Criminal law in the shadows: creating offences in delegated legislation

Chalmers, J. and Leverick, F. (2018) Criminal law in the shadows: creating offences in delegated legislation. Legal Studies, 38(2), pp. 221-241. (doi: 10.1017/lst.2017.18)

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Substantial numbers of criminal offences are created in the UK in delegated legislation, often carrying heavy maximum penalties. The majority are created in statutory instruments passed under the negative resolution procedure, which offers very limited opportunity for scrutiny and does not involve a parliamentary vote. This phenomenon has slipped under the radar of orthodox criminal law scholarship, where debate has focused primarily on the criteria that should be used to determine the content of the criminal law and on the principles to which such offences should conform, rather than on the process of creating criminal offences. Creating offences in delegated legislation raises questions of democratic legitimacy and has resulted in criminal offences being created which do not conform to basic principles of fair notice and proportionality of penalty. To address this, we propose that parliamentary approval should be required for all serious offences. It would be impractical to do this for all criminal offences, and direct participation in the legislative process via consultation can act as an alternative (or additional) legitimating principle. This does, however, require that the consultation process complies with certain basic minimum requirements, and we explain how these requirements might appropriately be framed.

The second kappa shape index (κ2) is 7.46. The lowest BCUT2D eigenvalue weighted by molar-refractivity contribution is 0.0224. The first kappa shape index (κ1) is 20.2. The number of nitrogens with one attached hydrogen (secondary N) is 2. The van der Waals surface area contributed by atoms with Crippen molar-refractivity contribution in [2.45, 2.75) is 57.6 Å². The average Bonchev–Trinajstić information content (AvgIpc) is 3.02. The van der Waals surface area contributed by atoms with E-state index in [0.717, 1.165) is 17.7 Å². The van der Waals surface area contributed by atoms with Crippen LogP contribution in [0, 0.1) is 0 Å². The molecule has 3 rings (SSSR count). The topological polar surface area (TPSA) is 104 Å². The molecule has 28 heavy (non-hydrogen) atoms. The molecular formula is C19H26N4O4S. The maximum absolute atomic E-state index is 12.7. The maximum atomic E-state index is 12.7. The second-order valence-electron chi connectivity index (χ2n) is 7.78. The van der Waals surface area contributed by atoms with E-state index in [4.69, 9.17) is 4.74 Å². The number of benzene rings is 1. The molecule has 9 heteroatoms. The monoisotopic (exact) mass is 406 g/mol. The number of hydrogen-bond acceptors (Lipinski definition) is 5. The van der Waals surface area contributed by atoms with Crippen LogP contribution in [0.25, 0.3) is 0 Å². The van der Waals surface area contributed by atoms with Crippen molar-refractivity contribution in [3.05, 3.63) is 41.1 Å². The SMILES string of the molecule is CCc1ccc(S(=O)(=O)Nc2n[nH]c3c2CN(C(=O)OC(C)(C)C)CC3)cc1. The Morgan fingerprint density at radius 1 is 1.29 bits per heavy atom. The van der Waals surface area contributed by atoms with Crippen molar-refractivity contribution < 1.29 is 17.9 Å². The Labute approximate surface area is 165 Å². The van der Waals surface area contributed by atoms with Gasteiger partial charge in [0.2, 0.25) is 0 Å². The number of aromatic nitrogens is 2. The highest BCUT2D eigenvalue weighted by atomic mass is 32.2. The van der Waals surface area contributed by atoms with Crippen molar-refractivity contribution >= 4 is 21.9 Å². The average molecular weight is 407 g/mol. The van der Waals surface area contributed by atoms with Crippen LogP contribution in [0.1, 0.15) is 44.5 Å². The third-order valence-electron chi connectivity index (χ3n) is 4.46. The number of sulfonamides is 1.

Item Type:Articles
Additional Information:The research on which this paper is based was funded by the Leverhulme Trust.
Glasgow Author(s) Enlighten ID:Chalmers, Professor James and Leverick, Professor Fiona
Authors: Chalmers, J., and Leverick, F.
College/School:College of Social Sciences > School of Law
Journal Name:Legal Studies
Publisher:Cambridge University Press
ISSN (Online):1748-121X
Published Online:22 June 2018
Copyright Holders:Copyright © 2018 The Society of Legal Scholars
First Published:First published in Legal Studies 38(2):221-241
Publisher Policy:Reproduced in accordance with the copyright policy of the publisher

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